”Laide’s Note” Movie Review by Ajibare Abioye

By Ajibare Abioye

It’s interesting that “Laide’s” has the same letters as those the movie seems directed to – ladies. Whether that was intentional or not, this movie is rather amazing on many levels.

I spent a good number of hours writing this review because there’s so much done well here – from the story by Ife Grace Dada, to the directing by Chioma Chukwulotam (Chylotam), the acting by everyone and the creative use of the Wipe transition. There’s a lot to learn from the movie, and many more to praise it for. It is the story of Laide, a Christian lady who believes that God has spoken to her about the man she would get married to – Williams. Meanwhile, Williams (Fiyinfolu Okedare [Gbemi 2019]) has been led to her close friend and roommate, Folake, who eventually accepts his proposal. For this, as well as the family pressure mounting, she gets engaged to a “nice” unbeliever in Akin (Olatundun Moses [Gbemi 2019]), a decision she later regrets.

The main character here is Laide (Aanu Kolade [The Manager 2016Oppressed 2016]) and she is joined by her friends, Yemisi (Omolara Ayoola [The Counsellor 20181 in 50,000 2019]), Folake (Chioma Chukwulotam [The Ignition 2016]), and Deborah (Tobi Adepoju [Gbemi 2019]). Some of my favourite scenes are the ones that have the four of them in it. Their discussions are all natural-sounding; the dialogue did not seem memorized in any way. We could almost suggest that they are friends in reality. Every other cast, from the guys, the street girl, to the mothers, played their parts very well. (Look out for the slap scene, lol!).

Aanu Kolade comfortably and excellently plays her Laide role in the movie; she shows as much as is possible every aspect of Laide we’d need in order to understand her character. She is a leader in every way because she brings to the screen the best of two worlds – prose and drama. We are able to hear some of her thoughts (a method mostly peculiar to prose) through voice-over, and when this isn’t the case, she voices her thoughts, recording them on her phone. Her actions also speak volumes and make her the perfect person to have played this role.

Aanu Kolade comfortably and excellently plays her Laide role in the movie; she shows as much as is possible every aspect of Laide we’d need in order to understand her character. She is a leader in every way because she brings to the screen the best of two worlds – prose and drama. We are able to hear some of her thoughts (a method mostly peculiar to prose) through voice-over, and when this isn’t the case, she voices her thoughts, recording them on her phone. Her actions also speak volumes and make her the perfect person to have played this role.

The soundtrack, though not original or extravagant, as appropriate. In fact, when we hear Cory Asbury’s rendition of Reckless Love as the movie fades out, we’re tempted to give an ovation for such an awesome movie. Bar a few discrepancies in continuity and the categorization of some dialogue as ‘Playful talk’, ‘Friends playful chat’ or ‘Joyful reunion’, the editing was on-point. The inconspicuous start of end credits was creative, such that you’d have to go back to the last scene to see who the writer, director and executives producers are. The make-up is also commendable, especially the way Mummy Adekoya (Adebomi Olla) was made up to look younger.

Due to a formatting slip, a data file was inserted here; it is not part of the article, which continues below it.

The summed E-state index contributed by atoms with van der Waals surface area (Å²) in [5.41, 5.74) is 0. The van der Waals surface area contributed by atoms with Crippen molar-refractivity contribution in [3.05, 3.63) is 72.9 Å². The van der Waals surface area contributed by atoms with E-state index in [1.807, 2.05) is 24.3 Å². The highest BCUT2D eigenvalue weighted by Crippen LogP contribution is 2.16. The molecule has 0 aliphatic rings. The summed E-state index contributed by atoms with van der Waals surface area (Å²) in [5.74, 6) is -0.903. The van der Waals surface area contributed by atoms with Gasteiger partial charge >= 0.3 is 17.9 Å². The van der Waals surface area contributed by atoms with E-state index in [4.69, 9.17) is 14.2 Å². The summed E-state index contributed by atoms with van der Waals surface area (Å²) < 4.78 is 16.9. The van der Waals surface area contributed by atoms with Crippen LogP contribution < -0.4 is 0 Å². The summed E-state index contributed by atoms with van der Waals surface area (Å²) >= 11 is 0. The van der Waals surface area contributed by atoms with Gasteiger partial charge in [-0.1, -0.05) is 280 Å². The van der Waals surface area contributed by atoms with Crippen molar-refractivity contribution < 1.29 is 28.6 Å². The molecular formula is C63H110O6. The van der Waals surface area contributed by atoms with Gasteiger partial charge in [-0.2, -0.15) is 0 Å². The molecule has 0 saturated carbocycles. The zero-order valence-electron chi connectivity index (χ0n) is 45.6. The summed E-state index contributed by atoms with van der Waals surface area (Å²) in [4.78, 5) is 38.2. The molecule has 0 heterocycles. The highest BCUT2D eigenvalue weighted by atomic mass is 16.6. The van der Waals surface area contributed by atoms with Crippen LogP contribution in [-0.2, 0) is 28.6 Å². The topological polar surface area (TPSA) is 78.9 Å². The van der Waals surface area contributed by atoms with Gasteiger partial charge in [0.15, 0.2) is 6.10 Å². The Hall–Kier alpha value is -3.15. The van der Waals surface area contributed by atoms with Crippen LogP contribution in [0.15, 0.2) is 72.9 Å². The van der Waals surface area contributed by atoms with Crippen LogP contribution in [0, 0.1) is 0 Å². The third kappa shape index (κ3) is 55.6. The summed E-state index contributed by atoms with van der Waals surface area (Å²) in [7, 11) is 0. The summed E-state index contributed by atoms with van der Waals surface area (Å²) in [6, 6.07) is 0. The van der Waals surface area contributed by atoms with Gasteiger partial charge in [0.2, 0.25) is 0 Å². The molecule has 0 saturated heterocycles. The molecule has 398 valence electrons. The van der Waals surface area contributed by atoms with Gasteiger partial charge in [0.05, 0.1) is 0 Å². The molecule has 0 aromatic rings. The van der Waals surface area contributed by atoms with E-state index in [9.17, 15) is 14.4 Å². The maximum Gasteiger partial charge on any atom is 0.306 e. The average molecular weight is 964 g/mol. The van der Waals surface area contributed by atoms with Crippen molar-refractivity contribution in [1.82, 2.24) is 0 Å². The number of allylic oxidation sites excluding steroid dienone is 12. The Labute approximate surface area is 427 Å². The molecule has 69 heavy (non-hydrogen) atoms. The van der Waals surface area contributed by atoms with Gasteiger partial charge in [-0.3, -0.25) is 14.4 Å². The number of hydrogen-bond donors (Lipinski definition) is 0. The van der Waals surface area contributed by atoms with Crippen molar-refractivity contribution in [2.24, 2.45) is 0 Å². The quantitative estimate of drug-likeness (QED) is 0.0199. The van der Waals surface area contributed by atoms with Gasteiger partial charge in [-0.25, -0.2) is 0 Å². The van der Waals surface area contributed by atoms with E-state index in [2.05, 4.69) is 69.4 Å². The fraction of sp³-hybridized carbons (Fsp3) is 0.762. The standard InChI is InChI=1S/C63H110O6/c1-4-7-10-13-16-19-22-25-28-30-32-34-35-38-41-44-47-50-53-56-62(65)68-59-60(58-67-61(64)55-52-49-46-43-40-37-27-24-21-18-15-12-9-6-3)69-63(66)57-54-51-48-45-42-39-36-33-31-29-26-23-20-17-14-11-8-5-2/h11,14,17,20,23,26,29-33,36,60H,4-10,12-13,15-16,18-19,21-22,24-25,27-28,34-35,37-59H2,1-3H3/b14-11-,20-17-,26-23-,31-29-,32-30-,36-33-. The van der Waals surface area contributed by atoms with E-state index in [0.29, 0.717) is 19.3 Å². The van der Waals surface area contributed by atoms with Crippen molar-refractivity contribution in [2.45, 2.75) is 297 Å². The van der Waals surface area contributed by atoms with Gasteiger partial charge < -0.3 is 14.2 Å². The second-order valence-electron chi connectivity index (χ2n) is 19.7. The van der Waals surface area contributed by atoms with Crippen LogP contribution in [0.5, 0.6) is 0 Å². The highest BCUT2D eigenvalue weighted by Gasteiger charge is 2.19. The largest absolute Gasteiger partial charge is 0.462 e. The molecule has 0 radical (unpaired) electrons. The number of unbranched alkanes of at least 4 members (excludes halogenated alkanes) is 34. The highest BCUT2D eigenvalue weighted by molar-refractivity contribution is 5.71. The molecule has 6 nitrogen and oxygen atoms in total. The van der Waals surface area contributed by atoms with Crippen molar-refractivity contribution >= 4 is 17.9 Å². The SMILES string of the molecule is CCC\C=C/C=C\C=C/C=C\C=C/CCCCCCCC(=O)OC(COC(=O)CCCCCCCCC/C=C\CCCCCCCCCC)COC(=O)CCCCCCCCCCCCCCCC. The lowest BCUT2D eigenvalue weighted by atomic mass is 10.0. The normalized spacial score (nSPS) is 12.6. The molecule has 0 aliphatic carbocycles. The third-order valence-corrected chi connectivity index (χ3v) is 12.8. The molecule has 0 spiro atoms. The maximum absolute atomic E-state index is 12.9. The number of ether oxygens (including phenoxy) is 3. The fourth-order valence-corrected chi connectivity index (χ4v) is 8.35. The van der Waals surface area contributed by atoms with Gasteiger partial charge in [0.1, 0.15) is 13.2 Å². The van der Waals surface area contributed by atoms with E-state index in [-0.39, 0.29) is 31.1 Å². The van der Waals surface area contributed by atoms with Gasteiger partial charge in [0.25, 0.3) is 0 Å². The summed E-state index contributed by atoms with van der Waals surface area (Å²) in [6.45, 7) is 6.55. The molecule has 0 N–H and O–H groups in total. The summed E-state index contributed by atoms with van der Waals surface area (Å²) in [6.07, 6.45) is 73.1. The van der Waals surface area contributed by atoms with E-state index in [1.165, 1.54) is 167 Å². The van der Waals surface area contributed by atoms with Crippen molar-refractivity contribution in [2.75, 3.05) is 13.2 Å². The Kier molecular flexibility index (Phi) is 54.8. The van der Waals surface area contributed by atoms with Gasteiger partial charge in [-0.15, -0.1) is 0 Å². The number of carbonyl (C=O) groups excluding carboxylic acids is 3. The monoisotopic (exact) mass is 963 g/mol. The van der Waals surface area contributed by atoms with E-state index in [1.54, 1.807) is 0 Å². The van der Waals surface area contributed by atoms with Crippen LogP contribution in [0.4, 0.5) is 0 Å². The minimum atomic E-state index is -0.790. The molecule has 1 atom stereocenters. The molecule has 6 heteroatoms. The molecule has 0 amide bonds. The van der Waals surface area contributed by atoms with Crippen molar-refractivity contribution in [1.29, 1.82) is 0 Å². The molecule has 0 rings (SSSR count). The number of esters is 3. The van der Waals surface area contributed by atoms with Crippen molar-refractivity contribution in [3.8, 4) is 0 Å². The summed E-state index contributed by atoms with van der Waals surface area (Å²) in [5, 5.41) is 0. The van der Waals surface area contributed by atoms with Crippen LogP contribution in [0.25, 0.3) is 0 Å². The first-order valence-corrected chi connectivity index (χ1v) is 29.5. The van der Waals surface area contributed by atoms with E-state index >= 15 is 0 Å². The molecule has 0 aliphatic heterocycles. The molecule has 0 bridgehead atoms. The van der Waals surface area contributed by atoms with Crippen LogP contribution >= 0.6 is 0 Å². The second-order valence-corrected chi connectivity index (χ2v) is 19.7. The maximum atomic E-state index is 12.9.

I’m quite certain that this movie will speak to many people, for I know that Laide is a reflection of many sisters out there today. While she says she’s sure Williams is her man, she manages to convince herself, as well as the audience, of that. She says she had a “good feeling…The stirring was sudden, sweet, supernatural”. Obviously, we now see that feelings are not enough; you have to be sure it’s God speaking, and not your feelings. On the other hand, Folake’s words are in the line of “I perceive God talking to me about this brother and the truth is I like him a lot…I just want to be sure God wants me to do this…” Folake acts as a perfect foil for Laide; she gives a true model that Christian sisters can emulate. The key here is sincerity; something that Laide lacked seriously.

The Bible tells us how deep our hearts are (Proverbs 20:5) and how deceptive they can be (Jeremiah 17:9). From the moment she fell in love with Williams, Laide had concluded that he was meant for her. She did not pray “to be sure God wants her to do this”, she didn’t tell any of her close friends, not until Folake first opened up to them. She wasn’t sincere with herself, sincere enough to admit she was being too forward and that she wasn’t really seeking God about Williams, or even Akin. She was unnecessarily secretive, even to her godly company of friends. Yemisi’s story and caution should have been enough to put Laide back on the right track but it didn’t. This shows that ultimately, we as individuals still have a big part to play in deciding what choices we make in our lives.

One great thing about Laide’s Note is that even from the beginning of the movie, it was set up to have a sequel. Kayode’s (Tobi Olumuyiwa’s [House on Fire 2016, Caged 2018]) smile to her in the first fellowship meeting eventually meant something at the end; I’m sure not many people would have seen that coming. Surprisingly, she eventually gets married to him, and as if she could hear the audience’s surprised gasps, she looks into the camera and declares that how she ended up with Kayode was ‘a story for another day’. I’m quite sure that if a sequel would be made, it would be titled Laide’s Note: Divine.

I highly recommend this movie, not only for ladies but for every movie lover. It’s a thoroughly enjoyable watching experience.

To watch “Laide’s Note“, visit http://mountzionlatest.com/mz/index.html

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